As Harley Quinns, Donald Trumps and Hilary Clintons will most likely begin to trickle down the streets this Halloween weekend, there couldn’t be a more perfect album to close the month of October. Singer and songwriter Agnes Obel is back with another round of creative symphonic tracks on her latest album Citizen Of Glass.
So why does this album complement the month of pumpkin spice? Citizen Of Glass does an uncanny job of creating an atmosphere of mystery—not one of eeriness but of dark curiosity. Of course it would be wrong to compare this album to a Halloween standard like Michael Jackson’s Thriller. Citizen Of Glass is one of those albums that really takes listeners into a whole new dimension, creating one of those zone out, mouth open situations. To create a visual description of the overall album, it would be best to describe it as similar to the atmosphere created in Tim Burton’s Alice In Wonderland. It’s a world of mysterious chaos that isn’t quite spooky or creepy but just full of veiled wonder—in this case, new to the ear.
The album starts off full of suspense with “Stretch Your Eyes,” which is a long musical introduction accompanied by subtle percussion. The number gradually builds up with the lower range of strings along with what sounds like guitar picking. Ringing church bells start off “Familiar,” a track where Obel is joined by lower vocals chiming in at varied times, creating an interesting and playful chorus ensemble. A full instrumental track in which Obel is very skilled at producing, “Red Virgin Soil,” features low bass picking accompanied with a violin-based melody.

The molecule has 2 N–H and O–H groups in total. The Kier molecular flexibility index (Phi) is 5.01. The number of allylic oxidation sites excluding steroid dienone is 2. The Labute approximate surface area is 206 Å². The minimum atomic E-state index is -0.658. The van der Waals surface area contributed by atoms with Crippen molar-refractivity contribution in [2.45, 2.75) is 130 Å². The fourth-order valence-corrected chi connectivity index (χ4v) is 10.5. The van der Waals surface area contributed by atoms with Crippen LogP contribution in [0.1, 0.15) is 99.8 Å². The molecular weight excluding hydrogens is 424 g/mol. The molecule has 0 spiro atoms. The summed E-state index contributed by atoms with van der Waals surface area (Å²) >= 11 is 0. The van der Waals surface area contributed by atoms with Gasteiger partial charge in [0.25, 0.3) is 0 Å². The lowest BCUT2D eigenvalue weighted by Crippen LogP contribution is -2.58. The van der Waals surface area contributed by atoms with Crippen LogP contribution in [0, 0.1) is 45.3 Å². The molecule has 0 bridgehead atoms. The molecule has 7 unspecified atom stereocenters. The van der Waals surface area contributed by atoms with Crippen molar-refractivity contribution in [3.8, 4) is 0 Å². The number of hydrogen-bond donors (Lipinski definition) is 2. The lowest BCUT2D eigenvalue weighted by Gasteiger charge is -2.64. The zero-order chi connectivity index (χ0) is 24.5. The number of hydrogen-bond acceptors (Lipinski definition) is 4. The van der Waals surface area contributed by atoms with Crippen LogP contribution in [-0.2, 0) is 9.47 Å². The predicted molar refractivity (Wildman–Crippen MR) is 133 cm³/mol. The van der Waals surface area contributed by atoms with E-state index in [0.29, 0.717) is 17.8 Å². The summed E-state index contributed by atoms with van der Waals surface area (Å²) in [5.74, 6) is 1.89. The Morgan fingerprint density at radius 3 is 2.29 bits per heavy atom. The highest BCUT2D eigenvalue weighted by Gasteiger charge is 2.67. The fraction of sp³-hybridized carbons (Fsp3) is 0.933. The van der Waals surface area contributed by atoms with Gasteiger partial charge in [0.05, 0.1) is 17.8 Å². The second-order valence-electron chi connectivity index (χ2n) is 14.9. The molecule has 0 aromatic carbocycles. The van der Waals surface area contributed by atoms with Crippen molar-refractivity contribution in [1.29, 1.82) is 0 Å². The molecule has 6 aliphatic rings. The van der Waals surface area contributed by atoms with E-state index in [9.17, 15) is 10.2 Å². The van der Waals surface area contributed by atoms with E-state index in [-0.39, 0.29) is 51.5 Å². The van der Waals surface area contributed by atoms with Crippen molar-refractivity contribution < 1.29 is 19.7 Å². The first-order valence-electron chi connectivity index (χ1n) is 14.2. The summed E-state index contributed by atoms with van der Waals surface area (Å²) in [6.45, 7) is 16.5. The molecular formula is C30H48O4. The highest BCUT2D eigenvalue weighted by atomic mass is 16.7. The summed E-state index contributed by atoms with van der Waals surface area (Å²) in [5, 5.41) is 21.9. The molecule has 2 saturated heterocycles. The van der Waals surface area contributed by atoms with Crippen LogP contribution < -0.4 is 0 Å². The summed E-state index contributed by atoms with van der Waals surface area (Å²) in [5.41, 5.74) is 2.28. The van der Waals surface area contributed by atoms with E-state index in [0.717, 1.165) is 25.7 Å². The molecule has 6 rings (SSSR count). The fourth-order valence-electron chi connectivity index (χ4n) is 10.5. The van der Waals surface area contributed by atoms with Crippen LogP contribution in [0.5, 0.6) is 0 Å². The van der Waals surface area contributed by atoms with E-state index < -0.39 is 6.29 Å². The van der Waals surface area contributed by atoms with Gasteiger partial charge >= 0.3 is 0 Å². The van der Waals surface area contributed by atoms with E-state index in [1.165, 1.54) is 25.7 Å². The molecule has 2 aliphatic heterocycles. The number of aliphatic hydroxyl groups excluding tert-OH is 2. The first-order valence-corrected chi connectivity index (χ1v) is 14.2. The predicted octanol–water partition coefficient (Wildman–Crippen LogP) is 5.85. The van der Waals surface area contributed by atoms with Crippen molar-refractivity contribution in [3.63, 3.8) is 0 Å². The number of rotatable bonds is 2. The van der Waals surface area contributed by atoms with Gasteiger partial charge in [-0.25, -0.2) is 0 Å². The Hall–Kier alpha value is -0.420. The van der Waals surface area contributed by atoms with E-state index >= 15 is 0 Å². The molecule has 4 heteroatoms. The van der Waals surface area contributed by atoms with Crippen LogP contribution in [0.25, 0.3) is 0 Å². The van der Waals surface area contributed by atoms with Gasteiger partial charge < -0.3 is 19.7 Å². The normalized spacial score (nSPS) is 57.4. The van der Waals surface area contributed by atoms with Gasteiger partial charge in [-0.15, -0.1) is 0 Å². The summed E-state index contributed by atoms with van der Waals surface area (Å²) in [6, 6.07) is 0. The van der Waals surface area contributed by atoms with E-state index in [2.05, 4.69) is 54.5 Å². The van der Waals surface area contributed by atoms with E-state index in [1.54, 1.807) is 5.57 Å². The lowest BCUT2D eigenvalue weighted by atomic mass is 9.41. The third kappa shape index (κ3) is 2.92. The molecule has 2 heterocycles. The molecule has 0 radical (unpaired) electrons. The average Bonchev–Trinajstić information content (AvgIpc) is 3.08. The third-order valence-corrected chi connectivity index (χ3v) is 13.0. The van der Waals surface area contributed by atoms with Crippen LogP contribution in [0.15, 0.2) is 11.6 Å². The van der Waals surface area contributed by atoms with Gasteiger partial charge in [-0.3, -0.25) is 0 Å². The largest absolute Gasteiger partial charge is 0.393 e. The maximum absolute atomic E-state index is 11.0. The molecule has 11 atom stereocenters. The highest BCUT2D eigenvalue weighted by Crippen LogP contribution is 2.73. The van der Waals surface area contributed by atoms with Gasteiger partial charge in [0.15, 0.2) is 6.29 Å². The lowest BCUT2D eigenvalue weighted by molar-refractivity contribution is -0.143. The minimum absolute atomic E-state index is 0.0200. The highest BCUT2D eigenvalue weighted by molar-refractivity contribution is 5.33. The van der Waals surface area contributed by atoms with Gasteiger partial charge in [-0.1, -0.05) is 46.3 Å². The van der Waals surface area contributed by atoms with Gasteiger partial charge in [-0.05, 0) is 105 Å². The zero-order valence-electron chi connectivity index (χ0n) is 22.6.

Bringing a lighter tone to the album is “It’s Happening Again,” a piano ballad that’s easier on the ears during repeat listens. Showing off the higher end of her wide vocal range, “Stone” is a graceful number accompanied by soft harp picking. “Trojan Horses” leaves the listener to anticipate another dark track, but the main chorus brings a mix of sounds with angelic choir singing and sharp violin stringing. This contrast is further fueled with a percussion mix and vocal style variety, making this number an interesting listen. With a xylophone intro, “Golden Green” creates almost an Christmas-like choir feel while maintaining an enigmatic vibe. “Grasshopper” is a simple instrumental number featuring short and choppy piano chords accompanied by strings that depict the insect very well.
The album title Glass Of Citizen fits with this release, as the album embraces its glassy feel in all tracks. Her work is truly authentic, however it may take a certain set of ears to enjoy the album on repeat. With such talent for composing stylistic symphonic tracks, Obel’s creations could complement a mystery or suspense film wonderfully. Perhaps one day Obel’s talent for composing instrumental tracks could be put forth into another branch of music for which they would fit well: film soundtracks.